Join Date: Dec 2011
Location: Tahlequah, Oklahoma
Bikes: 1991 Schwinn Paramount Series 5 2013 Specialized Hardrock Disc 29'r
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My road bike is a '91 Series 5 PDG. As others noted, it has the freehub arrangement with a 7-speed Hyperglide cassette. Mine is original to the bike and geared 126.96.36.199.17.29.21 with the original 172.5mm 105 crankset spinning 53/39 rings. Mine lives in the house (I make my Hardrock sleep in the garage, but not this thing) so I popped the rear wheel off an by my crude measure, it looks like 126mm rear dropout spacing to me, too.
I bought mine a couple of years ago in response to a Craigslist ad, paying $300.00. But I would have happily paid $450.00 if that's what it would have taken to take it home with me. Aside from the original Vetta saddle coming unglued, the decades-old tires showing signs of rot, and the formerly clear plastic chainstay protector yellowing a bit with age, the bike looked like it just rolled out of the Schwinn shop doors as a new mount.
I wanted one when they were new. I recall them being hard to actually find. I know I had to go to a bunch of different Schwinn shops in Southern California before I found one. And I recall that they weren't exactly cheap at somewhere around $800.00 when new. I finally found one at a shop that also sold Bianchi bikes and the shop owner made me a killer deal on a new-old-stock Bianchi, selling me that for about half of what he was asking for the Series 5 PDG. But I did try the Series 5 PDG out and I was very impressed with the frame set. I still am. To me, it kind of epitomizes steel bike frame technology and I think the build quality is pretty high.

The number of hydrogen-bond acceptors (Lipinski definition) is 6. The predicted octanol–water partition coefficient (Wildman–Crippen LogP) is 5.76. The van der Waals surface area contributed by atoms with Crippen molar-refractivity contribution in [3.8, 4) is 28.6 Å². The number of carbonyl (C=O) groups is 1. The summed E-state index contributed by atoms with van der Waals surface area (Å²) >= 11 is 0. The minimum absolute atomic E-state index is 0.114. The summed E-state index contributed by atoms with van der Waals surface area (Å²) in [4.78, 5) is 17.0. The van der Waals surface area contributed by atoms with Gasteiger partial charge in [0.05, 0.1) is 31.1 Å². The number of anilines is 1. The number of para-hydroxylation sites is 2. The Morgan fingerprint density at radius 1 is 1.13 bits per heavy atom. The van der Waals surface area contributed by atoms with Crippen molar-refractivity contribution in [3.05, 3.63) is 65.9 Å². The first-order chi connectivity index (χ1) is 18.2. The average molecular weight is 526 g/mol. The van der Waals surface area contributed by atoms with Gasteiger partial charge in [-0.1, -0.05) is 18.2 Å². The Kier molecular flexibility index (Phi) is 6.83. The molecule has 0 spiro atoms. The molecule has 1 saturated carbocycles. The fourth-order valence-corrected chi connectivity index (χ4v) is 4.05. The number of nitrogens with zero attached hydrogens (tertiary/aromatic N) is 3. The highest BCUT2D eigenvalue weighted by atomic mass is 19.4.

When I got mine, I had no idea how much the bike market had changed in the six or seven years that had passed since I last rode. I had no idea that things like quill stems or 126mm hubs weren't standard anymore and didn't have any idea about what "brifters" were. Ignorance is bliss, I guess....
Once I figured out that the bike market has marched on to things like sloping top tubes and threadless headsets on road bikes and so on, I gave some passing thought to "upgrading" my mount but I've since decided that the old-school 90's vibe of the thing is part of the charm for me and hope to keep as as stock as possible for as long as I can. Hey, it's cheaper than a classic car, and has health benefits in driving it around that classic cars don't provide.... Besides, being a few months away from fifty and getting back in to riding after a long time out of the saddle, a carbon frame and a ten speed cassette and brifters aren't going to keep me from getting passed by twentysoemthing guys and gals and I'm likely to be slow no matter what I am riding.
But I do enjoy riding my "mount" and if I had to do it all over again and pay another 150 bucks more than I did to do it, I would. I like mine that much.
Last edited by Japanamount; 08-09-14 at 02:30 AM.